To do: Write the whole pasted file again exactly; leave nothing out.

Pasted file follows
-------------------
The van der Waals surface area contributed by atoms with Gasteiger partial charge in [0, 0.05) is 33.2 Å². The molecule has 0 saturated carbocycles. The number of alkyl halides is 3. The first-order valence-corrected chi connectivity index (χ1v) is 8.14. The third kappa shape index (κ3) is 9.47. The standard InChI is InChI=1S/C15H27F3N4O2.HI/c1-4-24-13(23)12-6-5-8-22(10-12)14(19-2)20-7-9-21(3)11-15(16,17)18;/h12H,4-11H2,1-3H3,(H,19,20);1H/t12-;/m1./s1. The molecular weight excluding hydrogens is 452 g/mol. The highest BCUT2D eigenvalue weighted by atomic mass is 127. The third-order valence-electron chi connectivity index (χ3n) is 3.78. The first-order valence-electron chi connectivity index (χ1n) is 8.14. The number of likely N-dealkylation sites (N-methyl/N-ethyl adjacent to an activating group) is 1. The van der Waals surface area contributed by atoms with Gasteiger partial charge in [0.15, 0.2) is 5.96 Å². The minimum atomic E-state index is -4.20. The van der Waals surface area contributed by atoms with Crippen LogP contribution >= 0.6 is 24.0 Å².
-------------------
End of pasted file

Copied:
The van der Waals surface area contributed by atoms with Gasteiger partial charge in [0, 0.05) is 33.2 Å². The molecule has 0 saturated carbocycles. The number of alkyl halides is 3. The first-order valence-corrected chi connectivity index (χ1v) is 8.14. The third kappa shape index (κ3) is 9.47. The standard InChI is InChI=1S/C15H27F3N4O2.HI/c1-4-24-13(23)12-6-5-8-22(10-12)14(19-2)20-7-9-21(3)11-15(16,17)18;/h12H,4-11H2,1-3H3,(H,19,20);1H/t12-;/m1./s1. The molecular weight excluding hydrogens is 452 g/mol. The highest BCUT2D eigenvalue weighted by atomic mass is 127. The third-order valence-electron chi connectivity index (χ3n) is 3.78. The first-order valence-electron chi connectivity index (χ1n) is 8.14. The number of likely N-dealkylation sites (N-methyl/N-ethyl adjacent to an activating group) is 1. The van der Waals surface area contributed by atoms with Gasteiger partial charge in [0.15, 0.2) is 5.96 Å². The minimum atomic E-state index is -4.20. The van der Waals surface area contributed by atoms with Crippen LogP contribution >= 0.6 is 24.0 Å².